Stress results when mental and/or physical pressures build up to a level that we find overwhelming.  The amount and type of stress we can stand/withstand will vary from person to person – for example, one individual will get a buzz from giving a talk to hundreds of people whereas someone else will be a nervous wreck in similar circumstances.  We may all have to go through different stressors/stress in our lifetime – such as bereavement, job loss, relationship breakdown, serious illness, or the demands of caring for children or sick relatives.  We have to cope with challenging life changes such as leaving home for the first time, taking on new responsibilities at work or settling down with a new partner.  Even when these are pleasant developments they can still take a mental and physical toll on us.  When lots of small stresses and some big ones happen in a short period of time, we may lose our ability to cope well.  If we feel defeated by all we have to do, and lack drive and energy, that is stress.

Stress is the modern day equivalent of an evolutionary mechanism known as ‘fight or flight’, designed to save our distant ancestors from dangers in the wild.  For instance, when under physiological stress , our muscles may tense, blood pressure rise, the heart race and the chest hurt, as breathing becomes shallow and quick; saliva may dry up and we may sweat and shake.  When these bodily changes took place for our ancestors it was because they faced a major threat, such as a wild boar attack, and they needed to gear up to run for it or fight for their lives.  Once they had taken action, and survived, all the physiological arousal would rapidly subside.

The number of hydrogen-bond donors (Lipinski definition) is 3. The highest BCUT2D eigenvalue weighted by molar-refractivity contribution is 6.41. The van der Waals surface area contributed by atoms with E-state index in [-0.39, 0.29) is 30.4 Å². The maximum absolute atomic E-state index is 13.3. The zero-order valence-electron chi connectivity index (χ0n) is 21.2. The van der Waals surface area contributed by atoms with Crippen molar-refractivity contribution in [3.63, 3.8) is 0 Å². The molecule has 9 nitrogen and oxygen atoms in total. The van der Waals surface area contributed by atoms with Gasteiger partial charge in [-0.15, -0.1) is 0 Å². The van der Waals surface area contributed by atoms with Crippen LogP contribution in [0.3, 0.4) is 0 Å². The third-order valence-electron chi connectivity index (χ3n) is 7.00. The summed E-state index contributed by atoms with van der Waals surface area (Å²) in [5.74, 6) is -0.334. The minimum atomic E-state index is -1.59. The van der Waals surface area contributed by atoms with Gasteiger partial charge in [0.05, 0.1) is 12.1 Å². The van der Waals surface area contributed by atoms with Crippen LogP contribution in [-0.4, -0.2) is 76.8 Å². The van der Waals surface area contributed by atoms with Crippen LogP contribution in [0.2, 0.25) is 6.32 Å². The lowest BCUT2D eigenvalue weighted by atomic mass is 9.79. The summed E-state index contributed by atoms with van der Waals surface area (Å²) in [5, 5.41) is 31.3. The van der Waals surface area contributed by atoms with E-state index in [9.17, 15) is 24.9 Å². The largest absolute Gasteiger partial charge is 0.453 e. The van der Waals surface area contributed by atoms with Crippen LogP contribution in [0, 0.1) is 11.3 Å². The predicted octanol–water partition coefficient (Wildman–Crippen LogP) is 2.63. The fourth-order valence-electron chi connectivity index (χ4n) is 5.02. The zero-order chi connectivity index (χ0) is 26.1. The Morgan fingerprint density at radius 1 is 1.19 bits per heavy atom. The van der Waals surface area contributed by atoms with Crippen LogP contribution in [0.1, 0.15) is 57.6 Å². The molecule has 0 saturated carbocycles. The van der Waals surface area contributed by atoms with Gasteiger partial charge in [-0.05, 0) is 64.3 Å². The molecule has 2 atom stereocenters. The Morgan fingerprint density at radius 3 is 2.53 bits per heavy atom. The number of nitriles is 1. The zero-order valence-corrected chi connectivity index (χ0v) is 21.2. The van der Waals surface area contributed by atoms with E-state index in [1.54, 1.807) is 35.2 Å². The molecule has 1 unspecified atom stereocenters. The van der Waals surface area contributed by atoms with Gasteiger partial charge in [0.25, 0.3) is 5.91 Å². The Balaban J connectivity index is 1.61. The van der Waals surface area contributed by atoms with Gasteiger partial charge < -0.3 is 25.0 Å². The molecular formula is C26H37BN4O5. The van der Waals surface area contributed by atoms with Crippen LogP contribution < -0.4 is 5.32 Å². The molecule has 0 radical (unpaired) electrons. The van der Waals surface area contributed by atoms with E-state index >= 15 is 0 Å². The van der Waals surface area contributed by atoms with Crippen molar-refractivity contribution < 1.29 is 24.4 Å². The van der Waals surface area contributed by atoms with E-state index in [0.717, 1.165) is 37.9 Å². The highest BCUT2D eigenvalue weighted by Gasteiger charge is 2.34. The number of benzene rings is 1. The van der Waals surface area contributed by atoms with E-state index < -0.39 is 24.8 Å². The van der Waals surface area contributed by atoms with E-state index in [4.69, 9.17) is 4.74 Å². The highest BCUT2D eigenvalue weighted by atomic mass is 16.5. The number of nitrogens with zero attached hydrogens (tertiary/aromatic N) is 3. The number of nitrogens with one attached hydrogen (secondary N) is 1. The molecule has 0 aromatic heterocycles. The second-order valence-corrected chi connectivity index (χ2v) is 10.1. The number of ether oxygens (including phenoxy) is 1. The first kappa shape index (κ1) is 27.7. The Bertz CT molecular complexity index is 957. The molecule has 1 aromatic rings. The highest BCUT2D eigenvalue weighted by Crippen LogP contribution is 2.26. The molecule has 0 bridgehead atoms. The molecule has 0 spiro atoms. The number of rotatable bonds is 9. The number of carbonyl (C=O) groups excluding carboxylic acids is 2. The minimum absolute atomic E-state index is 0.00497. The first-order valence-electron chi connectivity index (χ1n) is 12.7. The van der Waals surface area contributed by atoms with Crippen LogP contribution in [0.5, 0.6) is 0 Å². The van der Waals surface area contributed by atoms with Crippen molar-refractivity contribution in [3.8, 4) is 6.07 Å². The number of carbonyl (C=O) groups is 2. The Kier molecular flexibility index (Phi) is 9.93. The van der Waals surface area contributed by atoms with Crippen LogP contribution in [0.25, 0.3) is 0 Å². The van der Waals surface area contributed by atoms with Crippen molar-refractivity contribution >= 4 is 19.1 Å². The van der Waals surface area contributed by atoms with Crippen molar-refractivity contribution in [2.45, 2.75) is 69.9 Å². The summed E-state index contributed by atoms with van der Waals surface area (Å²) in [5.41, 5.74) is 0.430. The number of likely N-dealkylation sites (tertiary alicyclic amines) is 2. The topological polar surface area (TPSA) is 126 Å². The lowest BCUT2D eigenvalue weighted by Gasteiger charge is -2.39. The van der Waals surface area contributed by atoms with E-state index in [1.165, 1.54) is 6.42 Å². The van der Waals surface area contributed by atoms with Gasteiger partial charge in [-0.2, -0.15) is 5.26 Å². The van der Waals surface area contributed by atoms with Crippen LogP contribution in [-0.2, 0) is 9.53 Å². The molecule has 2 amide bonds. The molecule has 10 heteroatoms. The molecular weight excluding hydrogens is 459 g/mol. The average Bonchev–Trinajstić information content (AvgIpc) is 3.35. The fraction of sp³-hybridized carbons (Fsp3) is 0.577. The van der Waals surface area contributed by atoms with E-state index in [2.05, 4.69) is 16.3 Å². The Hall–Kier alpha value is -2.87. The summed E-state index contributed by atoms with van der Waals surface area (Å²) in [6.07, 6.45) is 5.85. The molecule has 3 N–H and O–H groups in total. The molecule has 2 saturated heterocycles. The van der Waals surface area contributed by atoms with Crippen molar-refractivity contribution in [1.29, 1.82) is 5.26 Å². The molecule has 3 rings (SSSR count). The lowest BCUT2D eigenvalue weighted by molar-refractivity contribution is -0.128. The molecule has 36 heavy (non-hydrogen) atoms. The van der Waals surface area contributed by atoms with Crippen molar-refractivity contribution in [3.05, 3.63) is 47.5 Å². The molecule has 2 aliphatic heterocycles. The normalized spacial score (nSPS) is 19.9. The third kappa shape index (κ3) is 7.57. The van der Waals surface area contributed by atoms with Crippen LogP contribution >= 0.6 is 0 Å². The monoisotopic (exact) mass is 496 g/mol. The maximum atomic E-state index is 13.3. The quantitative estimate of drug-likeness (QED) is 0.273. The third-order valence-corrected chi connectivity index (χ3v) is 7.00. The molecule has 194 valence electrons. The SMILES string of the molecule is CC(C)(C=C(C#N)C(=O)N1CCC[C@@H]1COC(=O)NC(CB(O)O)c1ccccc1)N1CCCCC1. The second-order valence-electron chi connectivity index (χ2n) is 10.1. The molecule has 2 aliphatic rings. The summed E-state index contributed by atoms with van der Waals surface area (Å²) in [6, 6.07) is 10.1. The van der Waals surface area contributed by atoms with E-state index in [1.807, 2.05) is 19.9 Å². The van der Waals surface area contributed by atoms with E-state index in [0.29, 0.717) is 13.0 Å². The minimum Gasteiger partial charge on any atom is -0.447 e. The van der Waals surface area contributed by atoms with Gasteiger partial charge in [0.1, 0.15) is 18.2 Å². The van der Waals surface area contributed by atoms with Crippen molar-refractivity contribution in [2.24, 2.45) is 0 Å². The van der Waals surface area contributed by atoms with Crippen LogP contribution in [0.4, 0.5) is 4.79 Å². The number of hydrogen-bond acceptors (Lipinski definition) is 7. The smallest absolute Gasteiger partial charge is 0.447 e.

In modern times, it is rarely a wild boar that makes us feel threatened.  It more likely to be an over-demanding boss, or not having enough control over our work [stress is now the most common cause of long-tem sickness absence] or the demands of looking after a sick relative while trying to hold down a full time job.  The stress doesn’t end so the physiological effects don’t ebb.  That’s why we get physical symptoms from severe stress, such as disturbed sleep, migraines or backache and raised blood pressure.  And we commonly feel highly anxious or depressed.  All these symptoms are warnings that important emotional needs are not being met – maybe our lives feel lonely, too demanding or meaningless.

If you are suffering from stress I would work with you to find healthy ways to meet your essential emotional needs and to bring the harmful stress levels down.